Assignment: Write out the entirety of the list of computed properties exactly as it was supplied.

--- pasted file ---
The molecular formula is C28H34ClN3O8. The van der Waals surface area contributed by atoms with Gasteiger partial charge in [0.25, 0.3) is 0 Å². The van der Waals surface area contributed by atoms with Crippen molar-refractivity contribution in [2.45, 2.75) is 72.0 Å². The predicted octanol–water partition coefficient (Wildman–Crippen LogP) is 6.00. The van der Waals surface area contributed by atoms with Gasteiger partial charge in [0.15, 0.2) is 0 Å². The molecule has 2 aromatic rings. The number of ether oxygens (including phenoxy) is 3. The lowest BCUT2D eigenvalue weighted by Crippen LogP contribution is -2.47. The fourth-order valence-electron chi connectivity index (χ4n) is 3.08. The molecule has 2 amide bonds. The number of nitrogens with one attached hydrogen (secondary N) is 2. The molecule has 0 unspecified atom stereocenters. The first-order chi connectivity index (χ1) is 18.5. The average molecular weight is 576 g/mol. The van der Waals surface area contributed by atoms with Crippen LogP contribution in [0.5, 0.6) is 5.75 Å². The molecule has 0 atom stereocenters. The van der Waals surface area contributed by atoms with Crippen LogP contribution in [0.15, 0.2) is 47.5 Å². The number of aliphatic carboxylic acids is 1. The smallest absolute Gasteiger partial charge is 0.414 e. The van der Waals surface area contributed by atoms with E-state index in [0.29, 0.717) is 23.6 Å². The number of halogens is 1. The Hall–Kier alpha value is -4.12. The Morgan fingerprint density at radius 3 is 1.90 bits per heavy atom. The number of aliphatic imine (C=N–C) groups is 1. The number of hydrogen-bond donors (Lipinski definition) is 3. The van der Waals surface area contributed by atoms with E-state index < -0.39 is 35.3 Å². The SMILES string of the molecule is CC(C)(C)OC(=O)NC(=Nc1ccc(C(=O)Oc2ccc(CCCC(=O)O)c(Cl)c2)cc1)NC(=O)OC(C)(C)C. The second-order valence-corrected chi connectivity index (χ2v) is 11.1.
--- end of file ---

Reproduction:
The molecular formula is C28H34ClN3O8. The van der Waals surface area contributed by atoms with Gasteiger partial charge in [0.25, 0.3) is 0 Å². The van der Waals surface area contributed by atoms with Crippen molar-refractivity contribution in [2.45, 2.75) is 72.0 Å². The predicted octanol–water partition coefficient (Wildman–Crippen LogP) is 6.00. The van der Waals surface area contributed by atoms with Gasteiger partial charge in [0.15, 0.2) is 0 Å². The molecule has 2 aromatic rings. The number of ether oxygens (including phenoxy) is 3. The lowest BCUT2D eigenvalue weighted by Crippen LogP contribution is -2.47. The fourth-order valence-electron chi connectivity index (χ4n) is 3.08. The molecule has 2 amide bonds. The number of nitrogens with one attached hydrogen (secondary N) is 2. The molecule has 0 unspecified atom stereocenters. The first-order chi connectivity index (χ1) is 18.5. The average molecular weight is 576 g/mol. The van der Waals surface area contributed by atoms with Crippen LogP contribution in [0.5, 0.6) is 5.75 Å². The molecule has 0 atom stereocenters. The van der Waals surface area contributed by atoms with Crippen LogP contribution in [0.15, 0.2) is 47.5 Å². The number of aliphatic carboxylic acids is 1. The smallest absolute Gasteiger partial charge is 0.414 e. The van der Waals surface area contributed by atoms with E-state index in [0.29, 0.717) is 23.6 Å². The number of halogens is 1. The Hall–Kier alpha value is -4.12. The Morgan fingerprint density at radius 3 is 1.90 bits per heavy atom. The number of aliphatic imine (C=N–C) groups is 1. The number of hydrogen-bond donors (Lipinski definition) is 3. The van der Waals surface area contributed by atoms with E-state index < -0.39 is 35.3 Å². The SMILES string of the molecule is CC(C)(C)OC(=O)NC(=Nc1ccc(C(=O)Oc2ccc(CCCC(=O)O)c(Cl)c2)cc1)NC(=O)OC(C)(C)C. The second-order valence-corrected chi connectivity index (χ2v) is 11.1.